It can be perilous to project from one's own successful experiences that this is what will work best also for others because we are all unique and have our own personalities and preferred ways of learning.
This being said, what really made the difference for me in transforming me from a basic player to someone who, whereas I have no illusions of my virtuosity, I can now hang with just about any other musicians other than serious jazzers without embarrassing myself or them, was attending five National Guitar Workshop sessions over 5 summers. Cheap? No. Fun? Yes. Beneficial. Abso-f-lutely. The instructors throw so much at you so fast, the best can absorb maybe 10% of it right then and there. Then you take the remaining 90% home and you have enough to practice and grow with for the rest of the year 'til next summer. In particular, if you can take a course from Matt Smith (like his Chop Shop course), do it - he's perhaps the best pure teacher in any field who I've ever had the honor to learn from.
Myself, when I knew I'd turned the corner in my playing was when I felt equally comfortable soloing either with scales, melodies/harmonies, or intervals. The latter is perhaps the most important and where I usually begin when other less versed guitarist friends ask me for input. Riffing on scales sounds like, well, riffing on scales.* But if you know chord tones and intervals, you can play any note, any time - either as a core note or a passing tone - and be far more creative and expressive in your playing.
* It's the difference between trying to sound like B.B. by simply playing the Mixolydian over the I, the Dorian over the IV, and the Ionian over the V, versus knowing where your flat 3rd and 3rd, and flat 7 and 7, etc., are for each chord and when to milk one versus the other. Both approaches work but when you focus on intervals rather than the scales, you can step outside the scales with intention when it serves the music, e.g., throw in a flat 5 (diminished-sounding tone) as a passing note where that note does not even appear in the scale at hand. Indeed, how to use the flat 5 in soloing was a skill Robben Ford worked with us on when he was our National Guitar Workshop guest instructor one summer.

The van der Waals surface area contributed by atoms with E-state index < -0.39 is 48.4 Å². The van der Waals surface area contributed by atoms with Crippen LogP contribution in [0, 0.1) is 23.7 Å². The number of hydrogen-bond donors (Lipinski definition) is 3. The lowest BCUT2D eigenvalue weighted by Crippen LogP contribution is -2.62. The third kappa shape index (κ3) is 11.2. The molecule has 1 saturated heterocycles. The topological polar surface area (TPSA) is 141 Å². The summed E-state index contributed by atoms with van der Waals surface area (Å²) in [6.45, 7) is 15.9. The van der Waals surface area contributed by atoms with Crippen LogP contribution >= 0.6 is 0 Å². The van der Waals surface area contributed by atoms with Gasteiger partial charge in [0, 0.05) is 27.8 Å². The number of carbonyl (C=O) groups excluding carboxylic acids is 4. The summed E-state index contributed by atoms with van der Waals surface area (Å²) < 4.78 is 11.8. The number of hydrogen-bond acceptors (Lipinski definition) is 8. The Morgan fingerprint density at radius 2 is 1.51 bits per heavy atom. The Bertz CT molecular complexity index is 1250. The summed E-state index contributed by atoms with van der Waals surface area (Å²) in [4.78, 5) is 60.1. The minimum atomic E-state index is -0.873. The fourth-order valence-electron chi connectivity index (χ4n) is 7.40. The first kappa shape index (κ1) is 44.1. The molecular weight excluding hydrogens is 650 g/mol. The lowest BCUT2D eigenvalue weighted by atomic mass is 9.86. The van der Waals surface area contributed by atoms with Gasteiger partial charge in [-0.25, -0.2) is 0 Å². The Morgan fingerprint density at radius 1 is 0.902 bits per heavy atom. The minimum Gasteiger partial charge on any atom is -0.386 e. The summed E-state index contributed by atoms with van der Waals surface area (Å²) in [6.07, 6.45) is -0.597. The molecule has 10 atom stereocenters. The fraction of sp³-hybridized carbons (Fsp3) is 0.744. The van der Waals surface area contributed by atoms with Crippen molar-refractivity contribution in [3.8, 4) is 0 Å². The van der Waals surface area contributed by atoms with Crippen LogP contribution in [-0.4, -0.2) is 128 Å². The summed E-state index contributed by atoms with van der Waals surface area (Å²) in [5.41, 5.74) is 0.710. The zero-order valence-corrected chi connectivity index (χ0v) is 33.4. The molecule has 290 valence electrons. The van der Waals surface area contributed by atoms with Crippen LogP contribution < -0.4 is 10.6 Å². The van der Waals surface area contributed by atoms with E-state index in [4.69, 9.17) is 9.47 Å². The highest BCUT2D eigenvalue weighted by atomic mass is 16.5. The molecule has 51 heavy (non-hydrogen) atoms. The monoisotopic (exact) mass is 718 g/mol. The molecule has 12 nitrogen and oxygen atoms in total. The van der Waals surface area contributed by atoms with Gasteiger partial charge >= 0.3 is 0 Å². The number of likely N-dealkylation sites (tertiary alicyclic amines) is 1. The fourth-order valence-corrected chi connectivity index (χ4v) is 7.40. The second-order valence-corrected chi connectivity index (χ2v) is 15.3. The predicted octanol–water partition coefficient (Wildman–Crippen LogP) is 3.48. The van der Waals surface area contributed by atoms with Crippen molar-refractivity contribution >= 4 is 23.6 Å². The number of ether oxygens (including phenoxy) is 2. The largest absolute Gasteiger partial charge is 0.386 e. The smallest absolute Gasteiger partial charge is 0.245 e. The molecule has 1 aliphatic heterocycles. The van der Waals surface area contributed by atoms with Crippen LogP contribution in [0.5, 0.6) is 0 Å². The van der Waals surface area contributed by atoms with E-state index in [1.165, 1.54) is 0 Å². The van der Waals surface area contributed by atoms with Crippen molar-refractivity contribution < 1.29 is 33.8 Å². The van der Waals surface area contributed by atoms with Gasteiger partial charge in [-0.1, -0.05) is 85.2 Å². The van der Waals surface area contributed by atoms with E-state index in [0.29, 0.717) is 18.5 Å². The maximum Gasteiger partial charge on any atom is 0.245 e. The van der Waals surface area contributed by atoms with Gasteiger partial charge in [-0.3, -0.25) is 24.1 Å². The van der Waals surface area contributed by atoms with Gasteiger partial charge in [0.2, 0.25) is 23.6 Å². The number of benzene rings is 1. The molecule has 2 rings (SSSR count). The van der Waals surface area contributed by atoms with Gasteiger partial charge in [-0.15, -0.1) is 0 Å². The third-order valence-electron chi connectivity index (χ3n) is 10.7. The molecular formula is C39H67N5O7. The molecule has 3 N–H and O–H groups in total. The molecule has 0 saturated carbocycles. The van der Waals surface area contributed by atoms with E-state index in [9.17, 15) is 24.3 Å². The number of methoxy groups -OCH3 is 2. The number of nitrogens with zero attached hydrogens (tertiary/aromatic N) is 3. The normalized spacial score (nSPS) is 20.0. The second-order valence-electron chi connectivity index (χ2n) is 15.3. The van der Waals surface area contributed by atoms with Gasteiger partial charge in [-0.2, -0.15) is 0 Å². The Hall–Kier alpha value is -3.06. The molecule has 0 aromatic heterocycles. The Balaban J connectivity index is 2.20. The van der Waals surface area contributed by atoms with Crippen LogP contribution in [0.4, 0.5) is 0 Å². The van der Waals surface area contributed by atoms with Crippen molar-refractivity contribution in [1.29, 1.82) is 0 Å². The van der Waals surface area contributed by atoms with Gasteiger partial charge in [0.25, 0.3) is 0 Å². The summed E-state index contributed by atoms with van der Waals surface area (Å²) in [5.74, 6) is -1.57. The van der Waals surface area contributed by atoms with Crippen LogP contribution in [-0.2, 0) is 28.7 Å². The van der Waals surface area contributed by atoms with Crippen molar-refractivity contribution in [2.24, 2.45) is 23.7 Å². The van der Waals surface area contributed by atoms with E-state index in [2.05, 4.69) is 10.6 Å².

One of the best pieces of advice I ever got on soloing was from Jerry who said in an interview how he would begin with a new song by learning to play the melody line note-for-note. Then, he always had at least two basic lead options open to him with any song: with the melody; and opposite to it. So learn your melody lines!
My last suggestion: whether you prefer country & western and bluegrass or not, learn some of each. These cats approach soloing differently than do rockers. In one respect, they're closer to jazzers in how many "play over the chords" versus being strictly scale-based as are many rockers. If the 3 pillars of music are melody, harmony, and rhythm, contrary to popular stereotypes of bluegrass as "hick" music, when you consider a good bluegrass band in its totality, it is complex mash of all three elements in sync.